By 1:40, the mood, still palpable electronically, changed. He had received frantic calls – the military had begun using tear gas and bullets against the peaceful demonstrators. His status message read, "Now, shooting in North/Oakalapa." Two minutes later, it changed again –Don't brake my heart into a million pieces.”

In order to stop the growing unrest, the government employed harsh tactics as they had in ’88 – mass arrests, firing upon civilians, banning any gathering of more than five people. After he received the news, he passed it on to other contacts, who in turn posted it on blogs and began the initial coverage:

"NEWS just in: Monks being attacked by security personnel and police on Bahan 3 Road at the foot of Shwedagon (Pagoda)." 

On that first day of shootings, Kyaw Win called his family in Rangoon. "My sister said I couldn't talk to my older brother because he was at the demonstration. He also brought his 14 year old daughter." They took the risk, knowing it could mean death.

"My sister said - 'If we fail to do this, everyone will be arrested anyway and put in prison and tortured. Everyone is willing to risk their lives because there might not be another opportunity for another 20 years.'" Every day as more crowds gathered by the thousands in the streets, there was a sense of duty and urgency. And this feeling wasn’t limited to protesters in the large cities of Rangoon and Mandalay.

The difference between ’88 and ‘07 

The news of the crackdown traveled quickly, first through personal networks – phone calls by witnesses to outside contacts like Aung Aung Ye, who then reported the news in chat programs and blogs, eventually reaching more traditional media. Thus emerged citizen journalism in a country where the press has not been free since the military first took power in 1962. Digital technology allowed witnesses to take photos and video footage that then spread around the world and turned the protests into a front-page story. People from London to the Philippines viewed video of the protests taken from apartment balconies, and mobile images of the protests and the government’s bloody response.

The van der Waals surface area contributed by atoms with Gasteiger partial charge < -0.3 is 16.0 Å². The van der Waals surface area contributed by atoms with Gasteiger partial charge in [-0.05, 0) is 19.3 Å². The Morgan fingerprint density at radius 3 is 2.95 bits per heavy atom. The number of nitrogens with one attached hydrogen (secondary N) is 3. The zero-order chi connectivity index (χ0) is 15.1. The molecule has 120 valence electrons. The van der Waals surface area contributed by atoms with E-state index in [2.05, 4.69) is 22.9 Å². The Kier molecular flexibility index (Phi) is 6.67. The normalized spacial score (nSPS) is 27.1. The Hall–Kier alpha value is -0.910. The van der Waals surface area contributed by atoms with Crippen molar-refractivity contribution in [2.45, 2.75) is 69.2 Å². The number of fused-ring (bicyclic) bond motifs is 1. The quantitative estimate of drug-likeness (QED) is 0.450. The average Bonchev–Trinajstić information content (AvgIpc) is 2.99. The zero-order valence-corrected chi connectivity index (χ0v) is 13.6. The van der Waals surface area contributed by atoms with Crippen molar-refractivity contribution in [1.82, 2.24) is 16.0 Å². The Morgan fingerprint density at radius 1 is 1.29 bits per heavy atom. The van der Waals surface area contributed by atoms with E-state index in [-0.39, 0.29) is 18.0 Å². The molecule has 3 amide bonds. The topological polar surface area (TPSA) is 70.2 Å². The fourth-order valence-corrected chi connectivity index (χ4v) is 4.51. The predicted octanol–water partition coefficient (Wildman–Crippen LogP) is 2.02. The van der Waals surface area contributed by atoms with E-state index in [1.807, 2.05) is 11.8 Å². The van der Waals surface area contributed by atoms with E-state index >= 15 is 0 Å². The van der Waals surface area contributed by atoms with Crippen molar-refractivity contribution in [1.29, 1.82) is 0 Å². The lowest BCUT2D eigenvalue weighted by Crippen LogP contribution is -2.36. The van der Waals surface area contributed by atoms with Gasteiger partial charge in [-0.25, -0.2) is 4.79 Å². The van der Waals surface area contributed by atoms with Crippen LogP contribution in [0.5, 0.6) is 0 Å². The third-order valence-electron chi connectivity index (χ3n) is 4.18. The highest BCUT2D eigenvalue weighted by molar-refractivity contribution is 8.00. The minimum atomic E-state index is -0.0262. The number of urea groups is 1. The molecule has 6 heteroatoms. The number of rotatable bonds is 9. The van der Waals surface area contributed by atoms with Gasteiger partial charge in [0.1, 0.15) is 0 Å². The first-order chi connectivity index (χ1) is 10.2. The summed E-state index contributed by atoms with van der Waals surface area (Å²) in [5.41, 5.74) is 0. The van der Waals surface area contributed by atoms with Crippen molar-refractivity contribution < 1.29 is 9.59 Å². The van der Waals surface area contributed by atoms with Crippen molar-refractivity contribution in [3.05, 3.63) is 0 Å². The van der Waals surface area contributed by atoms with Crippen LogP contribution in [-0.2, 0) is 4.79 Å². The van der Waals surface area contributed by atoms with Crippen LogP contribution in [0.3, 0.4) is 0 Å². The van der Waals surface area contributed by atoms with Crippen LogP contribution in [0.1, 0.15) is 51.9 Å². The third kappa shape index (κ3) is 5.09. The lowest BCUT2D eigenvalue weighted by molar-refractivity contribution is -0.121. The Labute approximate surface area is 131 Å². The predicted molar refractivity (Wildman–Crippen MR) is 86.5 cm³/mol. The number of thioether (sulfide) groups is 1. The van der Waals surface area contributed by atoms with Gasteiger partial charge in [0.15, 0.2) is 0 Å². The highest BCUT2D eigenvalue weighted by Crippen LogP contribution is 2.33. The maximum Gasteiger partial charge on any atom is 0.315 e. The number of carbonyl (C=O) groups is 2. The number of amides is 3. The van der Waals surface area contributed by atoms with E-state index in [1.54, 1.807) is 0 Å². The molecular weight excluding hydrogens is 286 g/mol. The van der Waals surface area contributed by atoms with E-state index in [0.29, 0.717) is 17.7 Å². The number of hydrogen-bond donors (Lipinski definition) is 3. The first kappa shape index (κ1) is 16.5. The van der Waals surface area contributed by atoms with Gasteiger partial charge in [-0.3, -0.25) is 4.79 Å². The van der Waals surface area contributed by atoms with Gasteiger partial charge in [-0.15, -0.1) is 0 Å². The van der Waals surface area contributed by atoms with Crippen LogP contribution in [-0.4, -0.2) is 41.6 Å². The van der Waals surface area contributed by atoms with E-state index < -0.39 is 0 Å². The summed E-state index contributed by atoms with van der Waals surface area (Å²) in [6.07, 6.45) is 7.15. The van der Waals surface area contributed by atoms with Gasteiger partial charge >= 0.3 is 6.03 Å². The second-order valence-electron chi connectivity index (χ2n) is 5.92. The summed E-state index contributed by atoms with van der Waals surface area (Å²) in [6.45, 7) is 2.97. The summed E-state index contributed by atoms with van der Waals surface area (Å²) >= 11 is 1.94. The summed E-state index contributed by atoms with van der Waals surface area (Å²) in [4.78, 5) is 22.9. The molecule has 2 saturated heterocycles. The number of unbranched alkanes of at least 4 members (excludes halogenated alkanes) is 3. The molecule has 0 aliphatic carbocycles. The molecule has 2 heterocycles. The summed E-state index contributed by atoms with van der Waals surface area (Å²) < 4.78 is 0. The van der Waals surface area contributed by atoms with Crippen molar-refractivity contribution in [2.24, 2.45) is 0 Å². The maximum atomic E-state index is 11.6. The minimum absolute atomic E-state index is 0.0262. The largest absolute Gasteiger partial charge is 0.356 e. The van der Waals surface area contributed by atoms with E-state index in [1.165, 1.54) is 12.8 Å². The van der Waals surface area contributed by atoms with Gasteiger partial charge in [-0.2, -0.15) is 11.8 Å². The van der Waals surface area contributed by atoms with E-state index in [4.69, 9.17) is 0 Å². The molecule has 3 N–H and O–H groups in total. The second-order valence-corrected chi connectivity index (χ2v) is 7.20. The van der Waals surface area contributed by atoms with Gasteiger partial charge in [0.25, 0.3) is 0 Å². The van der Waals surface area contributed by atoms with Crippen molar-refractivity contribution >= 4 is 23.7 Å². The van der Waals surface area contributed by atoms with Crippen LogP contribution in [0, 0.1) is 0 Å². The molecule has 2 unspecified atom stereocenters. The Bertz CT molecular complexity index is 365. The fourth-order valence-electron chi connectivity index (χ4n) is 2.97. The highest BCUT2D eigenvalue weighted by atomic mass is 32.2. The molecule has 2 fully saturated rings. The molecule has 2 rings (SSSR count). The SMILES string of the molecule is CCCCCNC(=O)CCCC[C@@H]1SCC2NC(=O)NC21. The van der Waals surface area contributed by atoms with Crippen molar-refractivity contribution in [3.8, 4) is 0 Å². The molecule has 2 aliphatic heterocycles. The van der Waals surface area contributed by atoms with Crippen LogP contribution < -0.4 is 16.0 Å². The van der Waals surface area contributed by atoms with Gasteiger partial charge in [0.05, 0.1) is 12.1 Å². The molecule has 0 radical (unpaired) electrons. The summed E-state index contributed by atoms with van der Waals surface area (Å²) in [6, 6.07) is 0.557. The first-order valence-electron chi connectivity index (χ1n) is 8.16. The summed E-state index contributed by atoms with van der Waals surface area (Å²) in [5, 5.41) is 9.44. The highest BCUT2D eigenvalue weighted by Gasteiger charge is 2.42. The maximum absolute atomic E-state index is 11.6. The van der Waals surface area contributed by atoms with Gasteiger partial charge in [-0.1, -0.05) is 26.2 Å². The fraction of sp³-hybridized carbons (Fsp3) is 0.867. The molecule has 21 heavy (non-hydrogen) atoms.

On Sept. 28, Aung Aung Ye received eight photos from a friend of a friend in Rangoon. This man, a doctor at Rangoon General Hospital, had shot camera phone images of patients – head wounds, a dead monks. He used a private internet connection to send the photos to Thailand.

Images of monks bleeding from baton injuries and crowds fleeing tear gas quickly gained media attention. From the balcony of a hotel, video footage caught the close range killing of a Japanese video journalist Kenji Nagai, shot by a Burmese soldier. This video was uploaded to, helping to keep international attention on the violent (happenings) in Burma.

The military’s response echoed ’88, but international response differed sharply. Twenty years ago there were few foreign journalists in the country, and no way to get images out. As a result, the massacre of protesters received little international attention. In 2007, Burmese used the modest penetration of mobiles and  internet to share news updates before international media outlets confirmed the reports. By the end of the second day of the military’s crackdown, Sept. 27, even the Myanmar state-controlled media had capitulated to reporting ten dead and 37 injured.

Part II of 'Mobiles Hidden in Monks' Robes': The Interent crackdown and communications across the border.


Photo courtesy Racoles.



Post new comment

The content of this field is kept private and will not be shown publicly.
  • Allowed HTML tags: <a> <em> <strong> <cite> <code> <ul> <ol> <li> <dl> <dt> <dd><p><br> <b><i><blockquote>
  • Lines and paragraphs break automatically.

More information about formatting options